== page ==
Districts available to visit in London

The City

The City of London is the oldest part of the capital and the financial heart of the country. It is worth visiting for an eclectic mix of the ancient, old and modern.

Waterloo and around

The area around Waterloo station is mainly known for its arts venues and bars on the South Bank.

West End Theatre district

The major theatres in London can be found in this part of the West End, which also contains many shops, restaurants and bars.

Whitehall and St James's

Whitehall and St James's two main attrations are the Palace of Westminster, home to the UK's parliament, and Buckingham Palace, home to the UK's monarch.

The London Inns

This area contains the Inns of London, the lawyers' colleges that date to medieval times and separated the City of London to the east with the City of Westminster to the west. Also separating the two sides was the river Fleet. Paved over now, its existence can still be seen from street names and viaducts.

Tower Bridge to Wapping

This area follows the river from Tower Bridge and the Tower of London to Wapping, former site of the extensive London Docks.


Southwark is one of the oldest parts of London. Sights to see include the Borough Market, Southwark Cathedral and the Shard, London's tallest skyscraper.

Millbank and Pimlico

The mainly office district of Millbank is notable for Millbank tower as well as the Tate Britain art gallery. By contrast, Pimlico is mainly residential and noted for its garden squares and Regency architecture.

Soho and Mayfair

Soho is the main entertainment district in London, and is primarily known for its multitude of restaurants, clubs and bars. Mayfair, by contrast, is nowadays focused on commerical activities, including company headquarters, art galleries and embassies.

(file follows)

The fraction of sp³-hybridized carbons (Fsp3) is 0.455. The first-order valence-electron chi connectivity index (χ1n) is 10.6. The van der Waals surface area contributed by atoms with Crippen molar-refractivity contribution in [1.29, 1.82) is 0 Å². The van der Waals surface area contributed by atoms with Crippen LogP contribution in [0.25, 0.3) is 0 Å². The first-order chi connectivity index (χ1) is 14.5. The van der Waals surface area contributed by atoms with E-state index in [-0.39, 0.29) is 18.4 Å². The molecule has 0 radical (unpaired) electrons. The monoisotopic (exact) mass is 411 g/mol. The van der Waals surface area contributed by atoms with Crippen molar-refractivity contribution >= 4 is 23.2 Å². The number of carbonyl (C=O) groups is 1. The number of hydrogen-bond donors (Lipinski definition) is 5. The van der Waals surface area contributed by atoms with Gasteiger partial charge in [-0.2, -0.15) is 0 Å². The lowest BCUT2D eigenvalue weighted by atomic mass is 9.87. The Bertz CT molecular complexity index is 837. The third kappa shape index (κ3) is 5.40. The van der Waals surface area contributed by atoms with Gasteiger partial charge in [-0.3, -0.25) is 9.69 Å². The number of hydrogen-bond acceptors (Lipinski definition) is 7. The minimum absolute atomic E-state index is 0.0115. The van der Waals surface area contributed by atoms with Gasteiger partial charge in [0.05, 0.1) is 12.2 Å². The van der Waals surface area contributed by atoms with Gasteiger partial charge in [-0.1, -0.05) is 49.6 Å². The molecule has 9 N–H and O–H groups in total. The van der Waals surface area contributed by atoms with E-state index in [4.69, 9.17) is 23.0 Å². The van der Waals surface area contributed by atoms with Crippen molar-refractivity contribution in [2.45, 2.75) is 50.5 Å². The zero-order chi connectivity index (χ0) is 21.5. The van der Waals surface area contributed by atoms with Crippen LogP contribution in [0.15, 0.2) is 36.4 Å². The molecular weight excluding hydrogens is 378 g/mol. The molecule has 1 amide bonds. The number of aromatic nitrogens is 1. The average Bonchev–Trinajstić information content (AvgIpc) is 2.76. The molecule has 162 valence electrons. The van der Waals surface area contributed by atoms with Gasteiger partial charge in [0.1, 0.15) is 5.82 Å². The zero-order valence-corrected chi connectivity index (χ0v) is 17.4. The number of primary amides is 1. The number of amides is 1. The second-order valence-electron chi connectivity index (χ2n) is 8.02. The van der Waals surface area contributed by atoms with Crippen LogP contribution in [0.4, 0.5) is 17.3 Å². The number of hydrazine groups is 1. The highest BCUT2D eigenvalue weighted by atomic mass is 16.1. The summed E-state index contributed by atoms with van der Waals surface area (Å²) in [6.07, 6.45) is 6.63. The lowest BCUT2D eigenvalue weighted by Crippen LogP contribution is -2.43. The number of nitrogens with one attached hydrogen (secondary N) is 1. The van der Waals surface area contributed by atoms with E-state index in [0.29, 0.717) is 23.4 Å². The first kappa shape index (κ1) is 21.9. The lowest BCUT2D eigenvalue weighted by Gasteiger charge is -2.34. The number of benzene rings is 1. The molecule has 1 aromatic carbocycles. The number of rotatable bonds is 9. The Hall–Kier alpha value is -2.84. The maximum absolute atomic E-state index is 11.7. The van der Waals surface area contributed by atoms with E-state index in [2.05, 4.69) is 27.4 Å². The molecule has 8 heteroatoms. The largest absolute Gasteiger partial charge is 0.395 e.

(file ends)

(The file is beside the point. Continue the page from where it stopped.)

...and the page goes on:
Bloomsbury, with its numerous garden squares, was developed into a fasionable residential area by the Dukes of Bedford in the 17th and 18th centuries. Nowadays, it is the home of the British Museum and many of the University of London's departments and offices.

Hyde Park

Hyde Park, created in 1536 by Henry VIII, is one London's largest parks. Well known points of interest include the Serpentine lake and Speakers' Corner, where the public can freely discuss and debate.

Marylebone and Fitzrovia

Marylebone and Fitzrovia are two inner city districts of London and contain a high degree of residential properties.

Belgravia and Knightsbridge

Belgravia and Knightsbridge are known as exclusive residential districts. Of the two, Belgravia is more residential while Knightsbridge is also noted for its high-end shops.


Before developing into a major residential suburb, Fulham was predominantly known for Fulham Palace, the summer residence of the Bishops of London, and market gardens serving the population of London.


Chelsea, a predominantly residential area southwest of central London, has always attracted wealthy residents. The main place of interest is the former Chelsea Royal Hospital.


Kensington contains and is perhaps best known for its cluster of major museums. Other notable attractions include Kensington Palace and the Royal Albert Hall.

Paddington, Bayswater and Notting Hill

Paddington is best known for its station, designed by the famous Victorian engineer Isambard Kingdom Brunel. By contrast, Bayswater and Notting Hill offers more residential areas to explore.

Finsbury and Clerkenwell

Finsbury and Clerkenwell are mixed-use districts north of the City of London. Greatly changed by the arrival of factories and workshops during the Industrial Revolution, the area is known today as for modern loft-living and professional services.